Also known as: Sudden infant death syndrome (SIDS)
Cot death is the sudden and unexpected death of a baby for no obvious reason. The post-mortem examination may explain some of the deaths. Those that remain unexplained after post-mortem examination may be registered as sudden infant death syndrome (SIDS), sudden infant death, sudden unexpected death in infancy or cot death.
Medical text written April 2000 by Dr Sarah Levine, Medical Adviser to the Foundation for the Study of Infant Death, London, UK. Last updated July 2012 by Professor Peter Fleming, Professor of Infant Health and Developmental Physiology, Institute of Child Health, Bristol, UK and the Foundation for the Study of Infant Death, London, UK.
No one knows yet why these babies die. Researchers think there are likely to be a number of different causes, or that a combination of factors affect a baby at a vulnerable stage of development. For example exposure to maternal smoking before birth may affect the development of important parts of the brainstem, making the baby more vulnerable.
Research has shown that certain babies are more at risk, namely boys, premature and low birth-weight babies. The vast majority of cot deaths happen to babies aged under six months and there is a peak occurrence at two to three months. Cot death can happen to any family, but it is more likely to happen in families living in difficult circumstances.
Since the introduction of the “Back to Sleep” campaign in 1991 the number of babies dying has fallen by around 80 per cent. However, cot death still claims the lives of 5 babies every week in the UK.
To reduce the risk of cot death:
- place your baby on the back to sleep
- cut smoking during pregnancy – in both mothers and fathers
- do not let anyone smoke in the same room as your baby
- keep your baby’s head uncovered - place your baby with feet to the foot of the cot to prevent wriggling down under the covers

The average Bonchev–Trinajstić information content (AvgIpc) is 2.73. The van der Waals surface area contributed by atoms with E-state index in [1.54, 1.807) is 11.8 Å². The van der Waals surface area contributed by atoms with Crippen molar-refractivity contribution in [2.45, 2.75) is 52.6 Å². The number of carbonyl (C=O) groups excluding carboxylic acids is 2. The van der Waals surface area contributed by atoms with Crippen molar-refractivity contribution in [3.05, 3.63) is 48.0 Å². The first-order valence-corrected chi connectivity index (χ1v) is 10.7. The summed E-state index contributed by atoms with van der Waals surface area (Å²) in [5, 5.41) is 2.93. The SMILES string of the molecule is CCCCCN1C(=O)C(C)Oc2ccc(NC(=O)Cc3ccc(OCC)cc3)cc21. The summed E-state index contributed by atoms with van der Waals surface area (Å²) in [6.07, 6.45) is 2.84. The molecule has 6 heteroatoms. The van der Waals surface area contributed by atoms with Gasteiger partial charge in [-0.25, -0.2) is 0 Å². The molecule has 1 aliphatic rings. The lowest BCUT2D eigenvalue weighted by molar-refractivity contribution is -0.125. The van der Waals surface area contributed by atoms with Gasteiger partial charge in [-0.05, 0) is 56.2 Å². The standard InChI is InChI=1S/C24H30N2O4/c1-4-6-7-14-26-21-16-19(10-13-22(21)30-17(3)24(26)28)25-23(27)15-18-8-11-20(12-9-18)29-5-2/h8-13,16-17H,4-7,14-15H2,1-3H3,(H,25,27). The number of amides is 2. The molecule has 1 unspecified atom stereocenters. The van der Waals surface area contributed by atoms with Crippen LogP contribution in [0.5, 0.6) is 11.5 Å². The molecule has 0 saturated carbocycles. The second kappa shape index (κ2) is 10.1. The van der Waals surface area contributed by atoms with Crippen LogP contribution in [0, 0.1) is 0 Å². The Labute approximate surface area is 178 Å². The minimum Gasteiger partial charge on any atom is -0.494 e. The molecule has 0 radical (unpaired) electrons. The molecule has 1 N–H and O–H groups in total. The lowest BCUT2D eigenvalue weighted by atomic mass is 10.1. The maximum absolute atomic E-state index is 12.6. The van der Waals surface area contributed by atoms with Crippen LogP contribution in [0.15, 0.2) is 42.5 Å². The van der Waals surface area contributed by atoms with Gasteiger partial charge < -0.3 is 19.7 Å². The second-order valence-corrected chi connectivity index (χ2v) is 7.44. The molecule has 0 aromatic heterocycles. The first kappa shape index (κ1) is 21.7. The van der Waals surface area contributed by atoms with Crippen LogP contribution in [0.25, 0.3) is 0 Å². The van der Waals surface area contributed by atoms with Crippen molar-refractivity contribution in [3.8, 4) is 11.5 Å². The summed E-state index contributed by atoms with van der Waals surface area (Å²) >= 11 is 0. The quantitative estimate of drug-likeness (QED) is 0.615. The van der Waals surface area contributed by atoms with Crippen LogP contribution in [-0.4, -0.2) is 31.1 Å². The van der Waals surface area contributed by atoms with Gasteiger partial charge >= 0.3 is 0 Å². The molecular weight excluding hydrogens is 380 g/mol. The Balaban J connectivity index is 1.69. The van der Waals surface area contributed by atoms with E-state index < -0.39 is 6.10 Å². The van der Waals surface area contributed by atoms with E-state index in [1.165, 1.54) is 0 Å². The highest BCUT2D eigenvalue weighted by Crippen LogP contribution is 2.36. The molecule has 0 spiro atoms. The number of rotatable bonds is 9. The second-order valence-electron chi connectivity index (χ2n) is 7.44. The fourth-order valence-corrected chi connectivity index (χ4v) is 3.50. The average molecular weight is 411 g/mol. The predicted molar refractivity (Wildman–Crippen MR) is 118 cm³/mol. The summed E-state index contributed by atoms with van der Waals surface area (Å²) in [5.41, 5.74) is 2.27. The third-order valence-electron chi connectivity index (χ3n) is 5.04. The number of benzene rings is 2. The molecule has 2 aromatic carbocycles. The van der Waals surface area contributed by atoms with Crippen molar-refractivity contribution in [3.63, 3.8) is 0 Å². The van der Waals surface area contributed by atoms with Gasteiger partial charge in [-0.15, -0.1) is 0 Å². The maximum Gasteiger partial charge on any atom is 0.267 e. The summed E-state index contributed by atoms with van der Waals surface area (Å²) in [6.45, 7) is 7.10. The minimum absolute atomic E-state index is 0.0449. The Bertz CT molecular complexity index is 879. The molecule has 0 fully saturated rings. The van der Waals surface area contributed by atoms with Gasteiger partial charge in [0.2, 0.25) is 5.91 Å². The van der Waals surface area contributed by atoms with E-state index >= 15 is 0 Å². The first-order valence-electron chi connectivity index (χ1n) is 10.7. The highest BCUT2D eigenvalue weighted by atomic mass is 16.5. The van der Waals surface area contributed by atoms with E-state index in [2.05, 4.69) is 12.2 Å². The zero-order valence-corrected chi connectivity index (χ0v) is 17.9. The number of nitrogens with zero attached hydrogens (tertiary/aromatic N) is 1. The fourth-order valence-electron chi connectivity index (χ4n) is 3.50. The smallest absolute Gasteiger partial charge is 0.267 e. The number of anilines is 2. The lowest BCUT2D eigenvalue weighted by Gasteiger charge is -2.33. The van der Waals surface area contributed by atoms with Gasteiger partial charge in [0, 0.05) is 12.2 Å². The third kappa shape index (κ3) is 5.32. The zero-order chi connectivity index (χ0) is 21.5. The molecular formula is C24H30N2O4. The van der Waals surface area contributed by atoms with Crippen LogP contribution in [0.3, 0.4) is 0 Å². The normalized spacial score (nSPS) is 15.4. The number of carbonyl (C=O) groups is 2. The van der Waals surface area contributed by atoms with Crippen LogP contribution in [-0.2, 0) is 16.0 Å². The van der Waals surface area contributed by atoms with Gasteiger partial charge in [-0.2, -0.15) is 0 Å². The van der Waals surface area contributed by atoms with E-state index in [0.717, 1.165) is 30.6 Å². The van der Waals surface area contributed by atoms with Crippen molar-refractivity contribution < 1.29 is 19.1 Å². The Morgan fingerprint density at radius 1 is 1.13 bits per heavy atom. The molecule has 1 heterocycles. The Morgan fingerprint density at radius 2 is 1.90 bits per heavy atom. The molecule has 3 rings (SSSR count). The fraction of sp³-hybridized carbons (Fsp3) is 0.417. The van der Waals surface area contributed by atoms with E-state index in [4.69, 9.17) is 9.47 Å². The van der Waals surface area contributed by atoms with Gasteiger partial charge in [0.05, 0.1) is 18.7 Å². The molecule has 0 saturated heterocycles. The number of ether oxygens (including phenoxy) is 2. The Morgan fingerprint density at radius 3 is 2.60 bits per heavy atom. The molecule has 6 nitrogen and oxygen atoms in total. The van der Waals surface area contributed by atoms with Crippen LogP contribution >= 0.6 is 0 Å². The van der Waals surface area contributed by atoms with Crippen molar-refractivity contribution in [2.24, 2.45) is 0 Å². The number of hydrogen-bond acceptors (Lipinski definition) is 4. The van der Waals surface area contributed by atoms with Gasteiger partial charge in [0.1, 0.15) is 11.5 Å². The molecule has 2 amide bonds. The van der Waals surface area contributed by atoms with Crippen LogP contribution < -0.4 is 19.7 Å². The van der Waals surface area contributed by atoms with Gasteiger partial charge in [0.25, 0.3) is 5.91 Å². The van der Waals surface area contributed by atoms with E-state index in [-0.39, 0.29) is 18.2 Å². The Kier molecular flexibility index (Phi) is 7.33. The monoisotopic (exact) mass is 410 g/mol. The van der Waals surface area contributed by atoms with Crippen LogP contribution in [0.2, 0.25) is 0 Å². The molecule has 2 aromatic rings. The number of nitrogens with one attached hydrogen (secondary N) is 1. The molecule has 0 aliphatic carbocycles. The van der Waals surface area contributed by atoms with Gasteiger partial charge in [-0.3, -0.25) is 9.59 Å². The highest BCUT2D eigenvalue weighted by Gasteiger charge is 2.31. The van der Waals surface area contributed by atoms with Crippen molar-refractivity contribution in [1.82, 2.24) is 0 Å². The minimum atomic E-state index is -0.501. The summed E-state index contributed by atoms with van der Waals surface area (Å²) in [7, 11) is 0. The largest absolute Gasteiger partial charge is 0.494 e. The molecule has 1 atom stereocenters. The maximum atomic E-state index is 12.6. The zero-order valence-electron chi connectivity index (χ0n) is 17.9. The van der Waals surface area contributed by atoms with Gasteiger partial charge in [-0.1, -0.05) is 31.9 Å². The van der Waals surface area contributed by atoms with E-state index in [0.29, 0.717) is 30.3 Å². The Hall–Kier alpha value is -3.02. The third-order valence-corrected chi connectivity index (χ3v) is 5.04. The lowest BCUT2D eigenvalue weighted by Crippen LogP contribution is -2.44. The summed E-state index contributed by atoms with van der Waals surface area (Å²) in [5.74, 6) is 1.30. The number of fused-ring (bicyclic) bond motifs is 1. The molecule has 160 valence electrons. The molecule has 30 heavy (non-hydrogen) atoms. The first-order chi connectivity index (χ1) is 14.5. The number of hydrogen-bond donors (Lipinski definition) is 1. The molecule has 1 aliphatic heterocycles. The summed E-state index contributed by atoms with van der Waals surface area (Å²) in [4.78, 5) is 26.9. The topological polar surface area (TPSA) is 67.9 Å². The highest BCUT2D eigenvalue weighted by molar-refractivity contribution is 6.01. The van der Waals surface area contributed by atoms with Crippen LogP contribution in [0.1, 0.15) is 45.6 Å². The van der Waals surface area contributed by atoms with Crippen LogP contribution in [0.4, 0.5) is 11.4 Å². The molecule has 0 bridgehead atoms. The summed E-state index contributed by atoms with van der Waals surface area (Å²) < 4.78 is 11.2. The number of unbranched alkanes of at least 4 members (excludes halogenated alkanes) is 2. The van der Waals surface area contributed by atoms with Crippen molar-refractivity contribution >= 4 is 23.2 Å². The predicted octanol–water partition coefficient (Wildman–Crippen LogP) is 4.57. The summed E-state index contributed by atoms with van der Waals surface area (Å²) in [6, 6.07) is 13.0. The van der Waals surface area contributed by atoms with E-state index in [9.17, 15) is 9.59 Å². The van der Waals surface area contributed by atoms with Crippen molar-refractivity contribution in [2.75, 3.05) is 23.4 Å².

- use of a baby sleeping bag avoids the possibility of head covering
- if your baby is unwell seek medical advice promptly
- never sleep with your baby on a sofa or armchair
- breastfeed your baby for at least the first few weeks – the longer the better
- parents should not sleep with their baby in their bed if either partner: is a smoker, even if they never smoked in bed or in their home; has been drinking alcohol; takes medication or drugs that make them drowsy; feels very tired. Bed sharing should be avoided if a baby was born prematurely, with a low birth weight or has a high temperature.
- Ensure your baby receives all scheduled immunisations – immunisation may help reduce the risk of cot death
The safest place for a baby to sleep is in a cot in the parents’ bedroom for the first six months.
None. The risk of cot death is slightly increased in subsequent infants in families in which an infant has died, but there is no clear pattern of inheritance for most families
The Foundation is a Registered Charity in England and Wales No. 262191, established in 1971. It is the UK’s leading baby charity working to prevent sudden infant deaths and promote baby health. The Foundation achieves its aims through funding research, supporting families, promoting safe infant care advice to parents and professionals and working with professionals to improve investigations when a baby dies. In particular, it runs CONI (Care Of the Next Infant) with the NHS, to support bereaved families when they have subsequent babies. The Foundation has a network of trained befrienders and produces a range of publications including the leaflet ‘When a baby dies suddenly and unexpectedly’.
Group details last confirmed September 2015.
Scottish Cot Death Trust
The Trust is a Registered Charity in Scotland No. SC003458. It provides support for families affected by the loss of a baby to cot death. The Trust raises funds for research, and educates the public and health care professionals about cot death and ways of reducing the risks.
Group details last updated March 2016.